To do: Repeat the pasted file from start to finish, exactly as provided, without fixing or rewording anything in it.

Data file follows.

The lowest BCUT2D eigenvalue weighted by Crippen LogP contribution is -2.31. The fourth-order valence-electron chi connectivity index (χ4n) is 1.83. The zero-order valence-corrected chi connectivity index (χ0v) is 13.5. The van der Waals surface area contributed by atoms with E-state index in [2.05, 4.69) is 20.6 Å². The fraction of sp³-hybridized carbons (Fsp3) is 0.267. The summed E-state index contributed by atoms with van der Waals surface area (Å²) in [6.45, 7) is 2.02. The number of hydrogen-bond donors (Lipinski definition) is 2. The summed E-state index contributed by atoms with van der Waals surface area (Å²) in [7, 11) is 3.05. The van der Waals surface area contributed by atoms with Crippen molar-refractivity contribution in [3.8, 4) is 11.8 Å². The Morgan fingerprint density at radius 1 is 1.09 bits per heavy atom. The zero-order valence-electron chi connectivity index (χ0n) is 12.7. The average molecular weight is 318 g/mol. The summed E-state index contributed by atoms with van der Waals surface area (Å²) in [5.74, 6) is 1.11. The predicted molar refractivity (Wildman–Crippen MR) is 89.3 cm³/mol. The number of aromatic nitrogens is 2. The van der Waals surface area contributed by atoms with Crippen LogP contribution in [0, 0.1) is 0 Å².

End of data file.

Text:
The lowest BCUT2D eigenvalue weighted by Crippen LogP contribution is -2.31. The fourth-order valence-electron chi connectivity index (χ4n) is 1.83. The zero-order valence-corrected chi connectivity index (χ0v) is 13.5. The van der Waals surface area contributed by atoms with E-state index in [2.05, 4.69) is 20.6 Å². The fraction of sp³-hybridized carbons (Fsp3) is 0.267. The summed E-state index contributed by atoms with van der Waals surface area (Å²) in [6.45, 7) is 2.02. The number of hydrogen-bond donors (Lipinski definition) is 2. The summed E-state index contributed by atoms with van der Waals surface area (Å²) in [7, 11) is 3.05. The van der Waals surface area contributed by atoms with Crippen molar-refractivity contribution in [3.8, 4) is 11.8 Å². The Morgan fingerprint density at radius 1 is 1.09 bits per heavy atom. The zero-order valence-electron chi connectivity index (χ0n) is 12.7. The average molecular weight is 318 g/mol. The summed E-state index contributed by atoms with van der Waals surface area (Å²) in [5.74, 6) is 1.11. The predicted molar refractivity (Wildman–Crippen MR) is 89.3 cm³/mol. The number of aromatic nitrogens is 2. The van der Waals surface area contributed by atoms with Crippen LogP contribution in [0, 0.1) is 0 Å².